Jack Sexton, Doug Nicholls and an understated sense of social purpose

Have a look at this photo taken in 1933 and see if you recognise anyone.


Mike Sexton - aJoseph Lyons Jack Sexton Haydn Bunton (2)

Prime Minister Joseph Lyons, Jack Sexton and Haydn Bunton


The fellow in the three-piece suit on the right is Haydn Bunton. Silent film star looks. Idol of Brunswick Street. Three Brownlows. Three Sandovers. Statue outside the MCG.

Shaking his hand is Joseph Lyons, Prime Minister of Australia. Seven years in the top job during the Great Depression. Wife Enid is the first female MP in Canberra and a Minister in Menzies’ cabinet. Twelve kids. Statue in Ballarat Botanical Gardens.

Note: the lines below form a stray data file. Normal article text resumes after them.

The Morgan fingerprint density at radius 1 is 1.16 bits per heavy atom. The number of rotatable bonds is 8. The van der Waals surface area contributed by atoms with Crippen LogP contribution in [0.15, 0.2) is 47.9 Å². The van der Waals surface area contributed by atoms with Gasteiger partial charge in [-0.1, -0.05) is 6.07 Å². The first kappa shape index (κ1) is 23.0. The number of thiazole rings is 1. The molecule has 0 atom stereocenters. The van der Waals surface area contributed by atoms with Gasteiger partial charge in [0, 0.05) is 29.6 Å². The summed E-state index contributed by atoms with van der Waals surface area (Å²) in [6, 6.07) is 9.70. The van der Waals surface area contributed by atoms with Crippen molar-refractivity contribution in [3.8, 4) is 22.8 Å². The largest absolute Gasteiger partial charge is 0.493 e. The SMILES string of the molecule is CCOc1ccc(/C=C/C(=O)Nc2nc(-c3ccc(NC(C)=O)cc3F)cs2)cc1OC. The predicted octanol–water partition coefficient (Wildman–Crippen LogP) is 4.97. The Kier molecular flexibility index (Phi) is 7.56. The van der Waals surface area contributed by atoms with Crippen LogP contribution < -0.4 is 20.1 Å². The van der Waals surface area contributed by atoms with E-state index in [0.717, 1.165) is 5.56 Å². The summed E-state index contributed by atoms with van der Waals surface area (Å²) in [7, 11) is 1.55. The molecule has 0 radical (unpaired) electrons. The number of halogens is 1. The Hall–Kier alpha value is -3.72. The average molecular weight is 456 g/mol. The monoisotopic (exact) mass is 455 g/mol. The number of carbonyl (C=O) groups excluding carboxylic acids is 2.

But this story involves the man observing the handshake. He is a travelling salesman for a paper company. Like Bunton he is a gifted footballer. Like Lyons he is a leader of men. His name is Jack Sexton and his short life is also worth remembering.

The first link between Bunton and Sexton occurred in June 1931 on the Adelaide Oval in a state game.

Bunton was the revelation of the season. Having been heavily recruited by virtually every VFL club he had lived up to his reputation at Fitzroy playing across centre or half back. After eight matches he was picked for the state.

As expected Victoria controlled the match early and led by four goals at the half. Fortunes changed in a whirlwind third quarter when the home state threw everything at the visitors pouring on 6.3 to 2.3 to lead by a point at the final change.

Newspaper reports describe Jack Sexton’s play in the centre as the catalyst for South Australia’s surge, especially setting up his former Glenelg team-mates Jack Owens and Len Sallis.